130 billion euro EFSF sits unused as Draghi manufactures the 66 billion in ‘non-cash bonds’ earmarked for Athens.
Regler banks on the markets to supply the rest.
As I retired to bed last night (funny how everything official in the EU happens while we’re all asleep) I had my doubts. Why would even the headcases in Brussels hand over the rest of the money to a crooked cadaver? And further, it would be real money this time – not paper leveraged in a bazooka-firewall, or some other blended metaphor….would they really release it? Had the planned default group given up?
Well, as always with the eurozone, the Devil is in the detail. Or rather, in this case, the con is in the soundbites. As a result of last night, precisely 5.9 billion has been released ‘from the EFSF’ to cover March. That can be added to the 35.9bn ‘approved’ last Friday – delivered in order to avoid sure default on March 20th: so, sorry Felix old top – you were wrong. That means the Greeks now have 40 billion; but they will be told, not asked, how to use it. And it isn’t real money. It isn’t even budgeted EFSF money.
The ‘money’ has been creaed by the ECB. No, you’re not seeing things: the plan is to go to the markets for the rest. The EU’s FinMin have yet to spend a brass farthing of the real money: they hope that the 130 bn of real EFSF money may not be needed.
Klaus Regler, the world’s most incompetent fundraiser, announced triumphantly last night that 66bn euros in EFSF bonds had already been obtained. Funny that, I thought: when did that get raised? The answer is, it didn’t. Again in the small print, ‘Last week, the fund issued 66 billion euros in bonds and bills without tapping the markets, comprised of [sic] 35 billion euros in European Central Bank collateral enhancements, and 31 billion euros in accrued interest and debt swap sweeteners.’ Aah, right: they borrowed it from themselves. That’s handy. The ECB describes the sum as ‘bonds issued on a non-cash basis’. Doncha love it? I didn’t know money could get any more unreal, but apparently it can.
What the Athens Government has right now is not even enough to start the bank recapitalisation there. Last night, Evangelo Venizelos smiled and said he was expecting to receive the 25 billion euros for that “soon”. Given that the Venizelos calendar works on a 1:50 quotient, that could mean anything: “within hours” during late January, for example, meant “three weeks from now”. But that won’t be real money, it will be Draghi-created accountancy money. Another 3.3 and 5.5 bn in April and May respectively will then follow. Allegedly.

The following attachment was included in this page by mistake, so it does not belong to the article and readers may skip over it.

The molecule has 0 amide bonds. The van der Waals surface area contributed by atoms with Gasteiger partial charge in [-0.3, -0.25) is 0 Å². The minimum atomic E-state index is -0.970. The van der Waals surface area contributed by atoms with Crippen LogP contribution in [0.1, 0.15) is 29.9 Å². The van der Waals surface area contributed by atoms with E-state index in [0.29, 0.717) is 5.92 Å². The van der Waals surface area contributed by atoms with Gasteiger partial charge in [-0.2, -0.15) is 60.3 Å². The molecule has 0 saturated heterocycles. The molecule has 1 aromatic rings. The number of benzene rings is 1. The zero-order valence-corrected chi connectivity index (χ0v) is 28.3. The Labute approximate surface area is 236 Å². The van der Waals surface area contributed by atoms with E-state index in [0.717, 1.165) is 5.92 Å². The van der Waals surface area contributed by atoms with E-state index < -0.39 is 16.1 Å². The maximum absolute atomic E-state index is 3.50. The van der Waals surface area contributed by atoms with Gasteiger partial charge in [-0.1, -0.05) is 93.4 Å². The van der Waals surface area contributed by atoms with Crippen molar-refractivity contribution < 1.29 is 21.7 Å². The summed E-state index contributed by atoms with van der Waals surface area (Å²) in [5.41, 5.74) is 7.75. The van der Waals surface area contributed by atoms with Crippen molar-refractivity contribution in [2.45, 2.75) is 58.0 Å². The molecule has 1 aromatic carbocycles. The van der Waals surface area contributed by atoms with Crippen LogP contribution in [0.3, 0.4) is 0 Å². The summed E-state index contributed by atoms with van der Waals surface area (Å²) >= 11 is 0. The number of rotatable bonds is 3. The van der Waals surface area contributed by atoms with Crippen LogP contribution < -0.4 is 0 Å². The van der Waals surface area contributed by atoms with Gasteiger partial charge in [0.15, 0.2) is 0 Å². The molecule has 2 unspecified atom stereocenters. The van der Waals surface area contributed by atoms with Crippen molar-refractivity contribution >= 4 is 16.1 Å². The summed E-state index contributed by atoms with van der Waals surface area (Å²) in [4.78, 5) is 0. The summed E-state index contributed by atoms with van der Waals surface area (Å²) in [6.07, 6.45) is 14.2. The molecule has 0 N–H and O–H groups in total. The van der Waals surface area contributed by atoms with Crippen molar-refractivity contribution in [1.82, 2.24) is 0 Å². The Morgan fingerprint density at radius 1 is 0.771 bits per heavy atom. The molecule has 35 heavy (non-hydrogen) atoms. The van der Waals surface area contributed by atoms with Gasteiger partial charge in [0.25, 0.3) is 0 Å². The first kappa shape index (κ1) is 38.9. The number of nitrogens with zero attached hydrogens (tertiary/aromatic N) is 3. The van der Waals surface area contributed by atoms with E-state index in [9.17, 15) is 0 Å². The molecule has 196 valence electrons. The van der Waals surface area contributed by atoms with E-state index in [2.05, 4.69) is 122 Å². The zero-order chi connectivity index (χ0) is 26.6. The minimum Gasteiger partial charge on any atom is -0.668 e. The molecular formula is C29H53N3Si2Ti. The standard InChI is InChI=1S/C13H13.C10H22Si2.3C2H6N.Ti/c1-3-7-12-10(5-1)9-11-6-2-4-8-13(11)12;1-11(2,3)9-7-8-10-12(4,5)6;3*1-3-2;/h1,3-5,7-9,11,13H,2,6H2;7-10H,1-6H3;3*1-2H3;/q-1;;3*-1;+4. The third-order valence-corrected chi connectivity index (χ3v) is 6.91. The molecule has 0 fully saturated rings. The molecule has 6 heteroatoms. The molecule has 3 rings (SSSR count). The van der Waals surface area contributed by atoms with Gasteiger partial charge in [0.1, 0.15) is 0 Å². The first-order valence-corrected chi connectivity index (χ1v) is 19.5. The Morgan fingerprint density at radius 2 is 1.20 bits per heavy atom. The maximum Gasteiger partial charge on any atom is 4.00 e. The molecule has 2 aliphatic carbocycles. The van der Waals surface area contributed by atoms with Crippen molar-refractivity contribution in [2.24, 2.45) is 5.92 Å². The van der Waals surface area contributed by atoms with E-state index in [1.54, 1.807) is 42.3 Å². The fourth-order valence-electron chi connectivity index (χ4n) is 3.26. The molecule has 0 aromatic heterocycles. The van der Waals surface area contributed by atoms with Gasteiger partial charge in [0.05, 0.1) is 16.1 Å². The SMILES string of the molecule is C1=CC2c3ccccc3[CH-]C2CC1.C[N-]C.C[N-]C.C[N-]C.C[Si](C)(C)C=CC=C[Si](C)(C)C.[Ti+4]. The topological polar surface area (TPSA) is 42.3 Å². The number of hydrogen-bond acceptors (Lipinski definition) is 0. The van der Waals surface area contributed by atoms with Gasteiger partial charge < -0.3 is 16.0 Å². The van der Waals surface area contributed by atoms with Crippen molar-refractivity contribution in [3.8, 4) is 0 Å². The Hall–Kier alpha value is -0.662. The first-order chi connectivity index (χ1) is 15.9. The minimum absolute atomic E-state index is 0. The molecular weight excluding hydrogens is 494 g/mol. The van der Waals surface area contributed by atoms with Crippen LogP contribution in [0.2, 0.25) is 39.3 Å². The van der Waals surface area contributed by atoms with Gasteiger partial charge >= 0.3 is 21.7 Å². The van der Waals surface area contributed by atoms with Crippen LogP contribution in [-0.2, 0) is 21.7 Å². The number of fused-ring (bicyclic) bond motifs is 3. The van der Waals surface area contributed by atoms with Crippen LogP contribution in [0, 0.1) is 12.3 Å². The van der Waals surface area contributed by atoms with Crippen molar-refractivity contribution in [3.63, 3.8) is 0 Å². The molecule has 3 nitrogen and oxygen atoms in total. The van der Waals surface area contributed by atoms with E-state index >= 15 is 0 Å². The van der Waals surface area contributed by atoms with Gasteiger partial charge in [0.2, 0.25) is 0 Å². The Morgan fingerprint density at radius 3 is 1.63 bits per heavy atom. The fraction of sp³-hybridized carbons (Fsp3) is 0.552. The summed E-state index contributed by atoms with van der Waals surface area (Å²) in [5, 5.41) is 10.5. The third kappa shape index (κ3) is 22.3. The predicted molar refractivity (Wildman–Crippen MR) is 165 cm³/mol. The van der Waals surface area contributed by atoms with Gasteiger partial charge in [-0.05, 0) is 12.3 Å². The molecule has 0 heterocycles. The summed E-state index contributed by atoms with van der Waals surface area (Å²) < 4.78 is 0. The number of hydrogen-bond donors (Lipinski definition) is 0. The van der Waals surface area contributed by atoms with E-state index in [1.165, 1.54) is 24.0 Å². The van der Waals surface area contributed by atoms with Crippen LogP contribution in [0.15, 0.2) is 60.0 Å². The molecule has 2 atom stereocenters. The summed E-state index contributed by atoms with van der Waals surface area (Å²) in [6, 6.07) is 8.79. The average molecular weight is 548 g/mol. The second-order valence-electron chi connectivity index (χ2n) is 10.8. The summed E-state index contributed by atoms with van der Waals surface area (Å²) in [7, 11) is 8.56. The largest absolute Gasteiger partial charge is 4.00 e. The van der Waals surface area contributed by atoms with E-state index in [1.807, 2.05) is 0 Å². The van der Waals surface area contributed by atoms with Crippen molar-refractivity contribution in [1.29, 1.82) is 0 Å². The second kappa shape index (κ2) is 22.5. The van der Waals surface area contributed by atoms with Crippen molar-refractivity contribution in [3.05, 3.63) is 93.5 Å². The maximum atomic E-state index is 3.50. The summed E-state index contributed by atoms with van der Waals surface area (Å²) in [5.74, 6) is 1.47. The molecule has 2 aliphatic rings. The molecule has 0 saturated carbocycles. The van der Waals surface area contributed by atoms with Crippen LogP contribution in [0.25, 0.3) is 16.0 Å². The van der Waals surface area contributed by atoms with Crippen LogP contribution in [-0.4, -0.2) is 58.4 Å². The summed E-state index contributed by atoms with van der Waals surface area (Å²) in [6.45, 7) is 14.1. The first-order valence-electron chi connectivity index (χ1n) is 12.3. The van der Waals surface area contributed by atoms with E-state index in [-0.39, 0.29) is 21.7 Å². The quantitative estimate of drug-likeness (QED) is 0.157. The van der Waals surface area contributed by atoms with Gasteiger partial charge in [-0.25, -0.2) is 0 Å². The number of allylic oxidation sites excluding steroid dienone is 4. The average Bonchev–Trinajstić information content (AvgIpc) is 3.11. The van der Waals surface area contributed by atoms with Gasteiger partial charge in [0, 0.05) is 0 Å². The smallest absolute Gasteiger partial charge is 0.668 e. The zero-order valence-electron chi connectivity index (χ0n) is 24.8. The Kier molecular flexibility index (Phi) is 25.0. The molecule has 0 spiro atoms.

I don’t think the Athens Government will ever get it.
Add up the numbers. 66 billion euros have been created by printing and swapping oddly un-cashlike bonds that no member State’s sovereign budget has yet been raided to get.
35.9 bn went out last Friday. 5.9 bn went out yesterday. 25 bn will follow ‘soon’. That is almost exactly 66 billion euros.
All that funny money may have gone before the month is out. At this point, Regler the House Idiot says, “We will go frequently to the market. And next week alone we may go three times to issue short-term bills, to issue five-year bonds and possibly also issue 25- or 30-year bonds. Given these amounts, the EFSF will be in the market from now on a very regular basis.”
The bloke’s tonto. Either that, or the folks who might buy them are tonto. Me, I think the soubriquet fits Klaus Regler rather more snugly.
Suppose the EFSF’s valiant entry into the markets goes phuurt next week – what then? Well, the end of that week is Friday March 23rd.
The bottom line is this: the ‘money’ being given to Greece has not changed the size of the EFSF by one cent. It is still 130 bn euros, and it is still sitting there, set aside (probably) for Italy’s use. The ‘bailout’ monies are artificially leveraged, created and printed funny-money. If Greece defaults Friday week, it can be written off with the minimum of pain.
Mario Draghi and his Troika chums have pulled off the most amazing illusion here. Christine Lagarde’s IMF, you may also note, has yet to cough up anything in this ‘bailout’.
But now, the cat’s out of the bag. Will the markets notice? Let’s wait and see.